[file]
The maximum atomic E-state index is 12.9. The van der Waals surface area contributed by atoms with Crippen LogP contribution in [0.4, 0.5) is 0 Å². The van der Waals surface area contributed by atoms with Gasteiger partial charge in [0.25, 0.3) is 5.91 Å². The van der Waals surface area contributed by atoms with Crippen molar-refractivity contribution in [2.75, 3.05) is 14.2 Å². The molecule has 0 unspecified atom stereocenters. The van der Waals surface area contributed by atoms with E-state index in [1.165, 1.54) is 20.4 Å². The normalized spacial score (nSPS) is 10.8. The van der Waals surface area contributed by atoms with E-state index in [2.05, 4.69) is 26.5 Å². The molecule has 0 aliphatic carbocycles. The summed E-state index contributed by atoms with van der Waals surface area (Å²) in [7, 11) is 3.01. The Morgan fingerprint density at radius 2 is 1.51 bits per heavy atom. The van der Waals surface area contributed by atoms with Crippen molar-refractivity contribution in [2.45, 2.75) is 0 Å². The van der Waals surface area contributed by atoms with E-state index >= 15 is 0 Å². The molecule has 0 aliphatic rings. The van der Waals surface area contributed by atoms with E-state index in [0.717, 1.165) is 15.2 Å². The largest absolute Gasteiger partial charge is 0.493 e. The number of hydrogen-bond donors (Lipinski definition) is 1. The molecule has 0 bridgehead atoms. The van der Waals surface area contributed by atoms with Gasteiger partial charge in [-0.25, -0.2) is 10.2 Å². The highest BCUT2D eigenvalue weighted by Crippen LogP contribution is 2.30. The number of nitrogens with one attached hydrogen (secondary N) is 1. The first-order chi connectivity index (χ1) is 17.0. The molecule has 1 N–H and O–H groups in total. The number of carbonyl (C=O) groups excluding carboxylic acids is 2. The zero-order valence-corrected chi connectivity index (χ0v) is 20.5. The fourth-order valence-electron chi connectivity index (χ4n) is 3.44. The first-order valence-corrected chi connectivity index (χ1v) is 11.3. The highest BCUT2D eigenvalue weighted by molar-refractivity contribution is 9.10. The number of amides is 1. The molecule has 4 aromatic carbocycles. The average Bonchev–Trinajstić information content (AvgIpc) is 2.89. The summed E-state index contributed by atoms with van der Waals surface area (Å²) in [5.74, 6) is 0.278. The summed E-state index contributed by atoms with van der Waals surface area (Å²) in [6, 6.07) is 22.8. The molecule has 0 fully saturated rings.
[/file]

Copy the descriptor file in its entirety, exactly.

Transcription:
The maximum atomic E-state index is 12.9. The van der Waals surface area contributed by atoms with Crippen LogP contribution in [0.4, 0.5) is 0 Å². The van der Waals surface area contributed by atoms with Gasteiger partial charge in [0.25, 0.3) is 5.91 Å². The van der Waals surface area contributed by atoms with Crippen molar-refractivity contribution in [2.75, 3.05) is 14.2 Å². The molecule has 0 unspecified atom stereocenters. The van der Waals surface area contributed by atoms with E-state index in [1.165, 1.54) is 20.4 Å². The normalized spacial score (nSPS) is 10.8. The van der Waals surface area contributed by atoms with E-state index in [2.05, 4.69) is 26.5 Å². The molecule has 0 aliphatic carbocycles. The summed E-state index contributed by atoms with van der Waals surface area (Å²) in [7, 11) is 3.01. The Morgan fingerprint density at radius 2 is 1.51 bits per heavy atom. The van der Waals surface area contributed by atoms with Crippen molar-refractivity contribution in [2.45, 2.75) is 0 Å². The van der Waals surface area contributed by atoms with E-state index >= 15 is 0 Å². The molecule has 0 aliphatic rings. The van der Waals surface area contributed by atoms with E-state index in [0.717, 1.165) is 15.2 Å². The largest absolute Gasteiger partial charge is 0.493 e. The number of hydrogen-bond donors (Lipinski definition) is 1. The molecule has 0 bridgehead atoms. The van der Waals surface area contributed by atoms with Gasteiger partial charge in [-0.25, -0.2) is 10.2 Å². The highest BCUT2D eigenvalue weighted by Crippen LogP contribution is 2.30. The number of nitrogens with one attached hydrogen (secondary N) is 1. The first-order chi connectivity index (χ1) is 17.0. The molecule has 1 N–H and O–H groups in total. The number of carbonyl (C=O) groups excluding carboxylic acids is 2. The zero-order valence-corrected chi connectivity index (χ0v) is 20.5. The fourth-order valence-electron chi connectivity index (χ4n) is 3.44. The first-order valence-corrected chi connectivity index (χ1v) is 11.3. The highest BCUT2D eigenvalue weighted by molar-refractivity contribution is 9.10. The number of amides is 1. The molecule has 4 aromatic carbocycles. The average Bonchev–Trinajstić information content (AvgIpc) is 2.89. The summed E-state index contributed by atoms with van der Waals surface area (Å²) in [5.74, 6) is 0.278. The summed E-state index contributed by atoms with van der Waals surface area (Å²) in [6, 6.07) is 22.8. The molecule has 0 fully saturated rings.